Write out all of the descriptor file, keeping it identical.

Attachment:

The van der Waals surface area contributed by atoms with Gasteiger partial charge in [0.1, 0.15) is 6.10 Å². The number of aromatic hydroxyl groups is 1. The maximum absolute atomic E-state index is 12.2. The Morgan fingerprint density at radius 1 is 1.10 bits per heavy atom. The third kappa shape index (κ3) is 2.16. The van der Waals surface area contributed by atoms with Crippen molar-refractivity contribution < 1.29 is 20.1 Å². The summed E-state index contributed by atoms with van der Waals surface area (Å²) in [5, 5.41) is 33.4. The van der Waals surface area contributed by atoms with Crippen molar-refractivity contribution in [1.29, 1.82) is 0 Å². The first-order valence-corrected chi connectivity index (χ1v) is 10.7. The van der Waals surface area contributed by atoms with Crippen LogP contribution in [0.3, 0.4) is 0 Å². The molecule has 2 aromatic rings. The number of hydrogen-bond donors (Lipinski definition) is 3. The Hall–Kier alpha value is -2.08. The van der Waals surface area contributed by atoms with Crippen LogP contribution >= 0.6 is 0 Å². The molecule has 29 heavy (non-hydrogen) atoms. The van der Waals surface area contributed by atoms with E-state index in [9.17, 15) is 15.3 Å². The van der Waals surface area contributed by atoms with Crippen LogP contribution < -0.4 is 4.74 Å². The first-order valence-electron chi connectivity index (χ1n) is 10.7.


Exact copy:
The van der Waals surface area contributed by atoms with Gasteiger partial charge in [0.1, 0.15) is 6.10 Å². The number of aromatic hydroxyl groups is 1. The maximum absolute atomic E-state index is 12.2. The Morgan fingerprint density at radius 1 is 1.10 bits per heavy atom. The third kappa shape index (κ3) is 2.16. The van der Waals surface area contributed by atoms with Crippen molar-refractivity contribution < 1.29 is 20.1 Å². The summed E-state index contributed by atoms with van der Waals surface area (Å²) in [5, 5.41) is 33.4. The van der Waals surface area contributed by atoms with Crippen molar-refractivity contribution in [1.29, 1.82) is 0 Å². The first-order valence-corrected chi connectivity index (χ1v) is 10.7. The van der Waals surface area contributed by atoms with Crippen LogP contribution in [0.3, 0.4) is 0 Å². The molecule has 2 aromatic rings. The number of hydrogen-bond donors (Lipinski definition) is 3. The Hall–Kier alpha value is -2.08. The van der Waals surface area contributed by atoms with Crippen LogP contribution >= 0.6 is 0 Å². The molecule has 29 heavy (non-hydrogen) atoms. The van der Waals surface area contributed by atoms with E-state index in [9.17, 15) is 15.3 Å². The van der Waals surface area contributed by atoms with Crippen LogP contribution < -0.4 is 4.74 Å². The first-order valence-electron chi connectivity index (χ1n) is 10.7.